When spring semester classes moved online after spring break, School of Journalism and Electronic Media lecturer Melissa Greene-Blye was not sure about the future of UT Today.
The student-led weekly TV news program is produced by Greene-Blye’s advanced multimedia reporting class. From on-camera roles to operating the teleprompter, the course gives students who want to be anchors and reporters an opportunity to run a full news program in the Communication Building’s broadcast studio.
“How do you take an in-studio class virtual?” Greene-Blye asked. “Students in this class are getting anchoring experience for their highlight reel. The students were adamant for the show to go on.”
Equipped with Zoom meetings, increased communication, and mobile phones, the students converted their traditional show to an entirely online production. Of the seven shows this semester, four will have been produced in the online format, including the final program this week.
The students are now scattered all over the world, from Tennessee all the way to Australia, with many states and cities in between.
The geographic spread has led the show to explore new perspectives and angles. Graduate student Lou Brown reported on COVID-19 regulations in her home country of Australia, and senior Hailey Gravitt filmed an empty Las Vegas Strip.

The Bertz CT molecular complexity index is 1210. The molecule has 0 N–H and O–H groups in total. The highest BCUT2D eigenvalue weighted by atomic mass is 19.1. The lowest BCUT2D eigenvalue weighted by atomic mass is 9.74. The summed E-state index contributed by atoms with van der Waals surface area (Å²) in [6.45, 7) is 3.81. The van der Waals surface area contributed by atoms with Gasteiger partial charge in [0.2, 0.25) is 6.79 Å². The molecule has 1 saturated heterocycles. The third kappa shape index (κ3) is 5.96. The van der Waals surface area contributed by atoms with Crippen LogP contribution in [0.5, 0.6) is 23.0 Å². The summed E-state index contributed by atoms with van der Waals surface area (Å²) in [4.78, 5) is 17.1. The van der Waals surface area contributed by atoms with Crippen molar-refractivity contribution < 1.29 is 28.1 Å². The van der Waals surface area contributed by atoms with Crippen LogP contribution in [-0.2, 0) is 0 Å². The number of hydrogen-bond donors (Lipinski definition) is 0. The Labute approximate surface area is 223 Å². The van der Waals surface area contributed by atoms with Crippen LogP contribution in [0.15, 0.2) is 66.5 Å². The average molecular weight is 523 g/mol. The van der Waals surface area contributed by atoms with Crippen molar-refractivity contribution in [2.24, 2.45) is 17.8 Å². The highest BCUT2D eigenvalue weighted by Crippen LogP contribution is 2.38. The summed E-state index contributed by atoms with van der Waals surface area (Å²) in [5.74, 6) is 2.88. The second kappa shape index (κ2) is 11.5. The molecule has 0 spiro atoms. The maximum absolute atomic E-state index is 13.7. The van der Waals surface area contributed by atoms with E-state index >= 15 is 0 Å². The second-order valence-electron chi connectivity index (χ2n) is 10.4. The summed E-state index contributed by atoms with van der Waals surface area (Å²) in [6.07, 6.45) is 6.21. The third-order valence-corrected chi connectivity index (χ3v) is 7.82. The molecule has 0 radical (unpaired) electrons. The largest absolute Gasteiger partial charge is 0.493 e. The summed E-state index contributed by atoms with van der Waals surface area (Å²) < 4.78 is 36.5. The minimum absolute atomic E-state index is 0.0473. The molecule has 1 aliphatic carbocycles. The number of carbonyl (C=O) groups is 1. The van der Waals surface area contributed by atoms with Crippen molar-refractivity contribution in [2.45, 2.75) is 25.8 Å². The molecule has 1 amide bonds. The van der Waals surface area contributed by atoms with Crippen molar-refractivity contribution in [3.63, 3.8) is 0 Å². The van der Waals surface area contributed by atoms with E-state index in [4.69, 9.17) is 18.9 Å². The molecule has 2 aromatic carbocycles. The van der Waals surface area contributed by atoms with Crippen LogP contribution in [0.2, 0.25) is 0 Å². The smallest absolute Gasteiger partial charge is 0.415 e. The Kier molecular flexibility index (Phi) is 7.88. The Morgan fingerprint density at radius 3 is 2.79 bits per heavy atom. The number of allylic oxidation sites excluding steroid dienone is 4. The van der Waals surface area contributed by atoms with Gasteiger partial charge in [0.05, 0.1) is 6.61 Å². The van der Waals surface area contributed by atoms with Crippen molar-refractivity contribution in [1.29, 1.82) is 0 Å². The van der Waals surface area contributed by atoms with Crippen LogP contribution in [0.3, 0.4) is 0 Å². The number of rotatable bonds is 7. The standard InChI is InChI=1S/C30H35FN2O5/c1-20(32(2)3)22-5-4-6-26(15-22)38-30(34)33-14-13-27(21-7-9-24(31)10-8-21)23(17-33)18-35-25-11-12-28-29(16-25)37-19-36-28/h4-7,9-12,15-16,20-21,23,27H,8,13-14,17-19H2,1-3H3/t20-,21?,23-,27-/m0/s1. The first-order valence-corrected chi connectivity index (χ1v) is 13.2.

Junior Savannah Smith, an aspiring news producer, transitioned from working in a control room with industry-standard production equipment to her computer at her family’s home in Chattanooga. After anchors record their segments via Zoom and reporters submit their news packages, she assembles the full show in postproduction.
“Each semester you hope there’s one student who’s dying to be a producer; I’ve been so fortunate to have Savannah,” Greene-Blye said. “She puts the show together from start to finish. She has thrived on that challenge. It’s amazing to me.”
Smith said she was up until midnight finishing production on the latest show. Working on UT Today has been a consistent highlight since she returned home, and it has confirmed her career path.
“It’s definitely given me encouragement that I am passionate about this industry,” Smith said. “It’s hard to put together a show by yourself. In the studio, I had this adrenaline rush to get things done. I’m starting to feel that again.”
Senior Marcella Tocco started the semester as the entertainment anchor and reporter, but she added the title of lead digital producer once the show went online. She worked with School of Information Sciences technology coordinator Dan Greene to relaunch the show’s website, and she runs the UT Today social media accounts.
After Tocco returned to her home in Long Island, New York, she found a feature story in her own house. She produced a news package about her sister, Alessia, who sews masks for the local medical community in a region that has been hard hit by the coronavirus.
“We’ve had to be more creative to turn content,” Tocco said. “I’ve learned a lot more about myself as a journalist—what I can do without all that high-tech equipment. It isn’t easy to do from home.”
The months of online broadcasts have been a learning opportunity away from the studio. Greene-Blye said it can help students prepare for an evolving broadcast industry where mobile production with phones is relied on more often.
“This is a watershed moment where students learned how to use better lighting and sound through phones,” Greene-Blye said. “Student journalists need to be able to use that phone in the highest capacity possible.”
Amanda Pruitt (email@example.com)